A doctor discussing his work at the Sanatorium.
An underlying value of Sochi's culture is its focus on personal health. The history of Sochi is steeped in the concept of health and restoration. As a warm and beautiful destination rich with mineral springs, Sochi was founded as a town in which Russians (and, later, Soviet workers) could come to relax, rejuvenate, and receive any necessary care at one of numerous sanatoriums constructed just for this purpose. While many of the sanatoriums fell into disrepair since the fall of the Soviet Union, Sochi today has reinvested in its health centers and is gaining international attention for its health resorts. We were fortunate to visit two sanatoriums in Sochi and receive detailed tours of each facility. Staff members answered our questions and explained their services. Between the 360 degree massage showers, mineral water regimens, and prescribed walks on the beach, all of us were ready to sign up for a two-week stay by the end of the tour! But in all seriousness, each of the sanatoriums presented an impressive breadth of services and served a diverse population of clients.
On a repeat visit, each of us had the opportunity to observe actual doctor-patient interactions - to be a very visible fly on the wall of a doctor's office during a typical appointment. Such access allowed us to observe first-hand the particulars of body language, ways of questioning and communicating about health, use of English phrases and terms, and occasionally witness situations that gave particular insight into social roles and power differentials expressed through language. For example, when observing a conversation between a male doctor and female staff member, we heard the words, but were perhaps more interested in the way the doctor's the broad pose, direct eye-contact, and emphatic gesturing contrasted with the woman's collapsed stance; her arms were crossed and eyes diverted. The traditional male-dominant social role, reinforced by a profession position of power, was evident through body language. This interaction was a marked change from interactions we saw between female doctors and female patients or staff, where different social dynamics exist.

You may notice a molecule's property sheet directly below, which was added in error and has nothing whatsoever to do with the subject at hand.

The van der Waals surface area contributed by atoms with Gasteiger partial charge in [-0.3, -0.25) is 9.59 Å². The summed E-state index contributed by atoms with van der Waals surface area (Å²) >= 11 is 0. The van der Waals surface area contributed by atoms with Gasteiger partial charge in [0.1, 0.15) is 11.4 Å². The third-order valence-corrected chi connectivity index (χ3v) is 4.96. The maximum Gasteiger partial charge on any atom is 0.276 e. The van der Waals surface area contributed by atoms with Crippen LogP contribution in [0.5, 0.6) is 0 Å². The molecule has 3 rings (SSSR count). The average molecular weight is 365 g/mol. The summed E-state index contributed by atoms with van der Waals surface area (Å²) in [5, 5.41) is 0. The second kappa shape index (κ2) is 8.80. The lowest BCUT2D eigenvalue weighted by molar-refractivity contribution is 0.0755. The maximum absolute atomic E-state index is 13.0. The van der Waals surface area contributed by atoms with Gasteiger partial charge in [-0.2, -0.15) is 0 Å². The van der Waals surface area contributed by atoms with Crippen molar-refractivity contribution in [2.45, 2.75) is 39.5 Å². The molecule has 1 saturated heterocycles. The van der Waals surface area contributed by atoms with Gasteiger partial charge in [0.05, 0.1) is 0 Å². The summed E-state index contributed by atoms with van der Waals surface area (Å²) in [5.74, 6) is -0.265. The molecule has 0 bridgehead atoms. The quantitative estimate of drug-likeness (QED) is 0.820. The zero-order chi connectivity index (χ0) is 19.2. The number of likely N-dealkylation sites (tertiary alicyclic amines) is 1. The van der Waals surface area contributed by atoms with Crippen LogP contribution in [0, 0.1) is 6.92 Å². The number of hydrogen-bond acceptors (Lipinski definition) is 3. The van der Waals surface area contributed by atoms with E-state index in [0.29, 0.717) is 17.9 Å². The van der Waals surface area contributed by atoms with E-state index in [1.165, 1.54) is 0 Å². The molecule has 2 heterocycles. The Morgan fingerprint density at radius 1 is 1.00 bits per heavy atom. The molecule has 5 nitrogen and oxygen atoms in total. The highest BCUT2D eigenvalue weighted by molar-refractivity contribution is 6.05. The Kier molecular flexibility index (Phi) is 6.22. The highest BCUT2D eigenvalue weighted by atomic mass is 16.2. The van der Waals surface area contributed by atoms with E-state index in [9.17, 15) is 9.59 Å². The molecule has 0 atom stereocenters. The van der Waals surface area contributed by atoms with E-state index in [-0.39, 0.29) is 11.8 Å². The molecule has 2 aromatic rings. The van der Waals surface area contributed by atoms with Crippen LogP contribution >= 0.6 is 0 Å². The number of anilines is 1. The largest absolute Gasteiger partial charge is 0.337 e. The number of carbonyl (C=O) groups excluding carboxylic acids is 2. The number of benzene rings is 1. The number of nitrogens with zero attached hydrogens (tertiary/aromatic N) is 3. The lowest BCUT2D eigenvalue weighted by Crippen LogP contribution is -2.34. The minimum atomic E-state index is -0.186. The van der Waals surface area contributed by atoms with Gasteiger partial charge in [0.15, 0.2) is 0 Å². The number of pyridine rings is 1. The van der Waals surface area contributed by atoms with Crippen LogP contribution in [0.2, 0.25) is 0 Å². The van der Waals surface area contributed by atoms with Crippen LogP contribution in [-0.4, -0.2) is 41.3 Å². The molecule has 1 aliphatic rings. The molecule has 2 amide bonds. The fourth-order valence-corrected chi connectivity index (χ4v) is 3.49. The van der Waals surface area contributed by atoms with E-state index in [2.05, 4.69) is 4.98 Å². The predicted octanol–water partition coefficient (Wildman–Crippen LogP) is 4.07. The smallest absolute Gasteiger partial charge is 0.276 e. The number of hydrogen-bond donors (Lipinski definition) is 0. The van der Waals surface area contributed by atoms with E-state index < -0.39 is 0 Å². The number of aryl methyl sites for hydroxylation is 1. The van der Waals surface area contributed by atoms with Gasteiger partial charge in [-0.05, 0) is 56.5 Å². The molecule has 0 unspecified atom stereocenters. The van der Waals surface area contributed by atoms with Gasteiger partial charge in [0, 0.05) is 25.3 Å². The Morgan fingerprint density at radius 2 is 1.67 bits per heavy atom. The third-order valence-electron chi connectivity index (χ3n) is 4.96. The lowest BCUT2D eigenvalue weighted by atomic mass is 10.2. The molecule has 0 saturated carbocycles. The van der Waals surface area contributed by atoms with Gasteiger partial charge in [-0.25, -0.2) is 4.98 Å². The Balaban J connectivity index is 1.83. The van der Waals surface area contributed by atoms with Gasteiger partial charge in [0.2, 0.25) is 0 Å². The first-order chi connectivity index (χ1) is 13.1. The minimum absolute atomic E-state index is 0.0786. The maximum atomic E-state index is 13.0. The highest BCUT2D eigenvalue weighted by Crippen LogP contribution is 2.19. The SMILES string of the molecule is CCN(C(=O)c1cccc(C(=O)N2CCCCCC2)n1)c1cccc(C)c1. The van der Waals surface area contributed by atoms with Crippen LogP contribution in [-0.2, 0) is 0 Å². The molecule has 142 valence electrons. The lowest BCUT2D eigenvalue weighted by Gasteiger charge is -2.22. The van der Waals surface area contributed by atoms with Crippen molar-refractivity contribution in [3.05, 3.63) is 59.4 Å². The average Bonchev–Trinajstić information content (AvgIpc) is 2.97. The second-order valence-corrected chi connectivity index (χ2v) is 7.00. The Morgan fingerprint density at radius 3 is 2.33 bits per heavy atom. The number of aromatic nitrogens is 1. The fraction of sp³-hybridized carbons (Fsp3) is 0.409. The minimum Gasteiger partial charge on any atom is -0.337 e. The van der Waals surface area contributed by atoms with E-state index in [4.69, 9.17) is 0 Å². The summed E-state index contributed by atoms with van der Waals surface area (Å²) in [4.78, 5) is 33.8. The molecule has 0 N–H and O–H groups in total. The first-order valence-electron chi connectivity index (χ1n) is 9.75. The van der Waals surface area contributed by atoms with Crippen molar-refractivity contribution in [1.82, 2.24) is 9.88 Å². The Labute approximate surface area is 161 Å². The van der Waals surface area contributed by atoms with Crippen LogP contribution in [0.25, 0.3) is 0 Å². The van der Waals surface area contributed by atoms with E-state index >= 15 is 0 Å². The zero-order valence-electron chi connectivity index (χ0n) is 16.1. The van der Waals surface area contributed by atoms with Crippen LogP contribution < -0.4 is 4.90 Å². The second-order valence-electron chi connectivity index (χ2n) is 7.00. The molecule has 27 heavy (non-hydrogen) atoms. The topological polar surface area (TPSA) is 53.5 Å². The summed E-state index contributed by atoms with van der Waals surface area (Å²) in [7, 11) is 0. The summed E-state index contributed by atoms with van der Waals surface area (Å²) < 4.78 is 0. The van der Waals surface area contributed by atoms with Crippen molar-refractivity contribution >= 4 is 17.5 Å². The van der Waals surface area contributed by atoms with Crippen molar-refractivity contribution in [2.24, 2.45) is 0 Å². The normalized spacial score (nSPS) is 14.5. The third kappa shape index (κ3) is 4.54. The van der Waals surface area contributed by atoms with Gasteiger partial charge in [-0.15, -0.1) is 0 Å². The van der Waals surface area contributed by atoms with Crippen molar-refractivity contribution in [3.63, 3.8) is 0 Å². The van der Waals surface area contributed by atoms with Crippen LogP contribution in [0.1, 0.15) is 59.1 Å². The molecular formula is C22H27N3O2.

As a public health student, I could not help but notice the contrast manifested by our very presence in the examination room - when would study abroad students be allowed in an appointment without prior approval in the US? No consent forms, no written permission required, just a brief explanation that we were students; a quick nod or shrug of approval sufficed.
Sanatorium "Metallurg" in Sochi.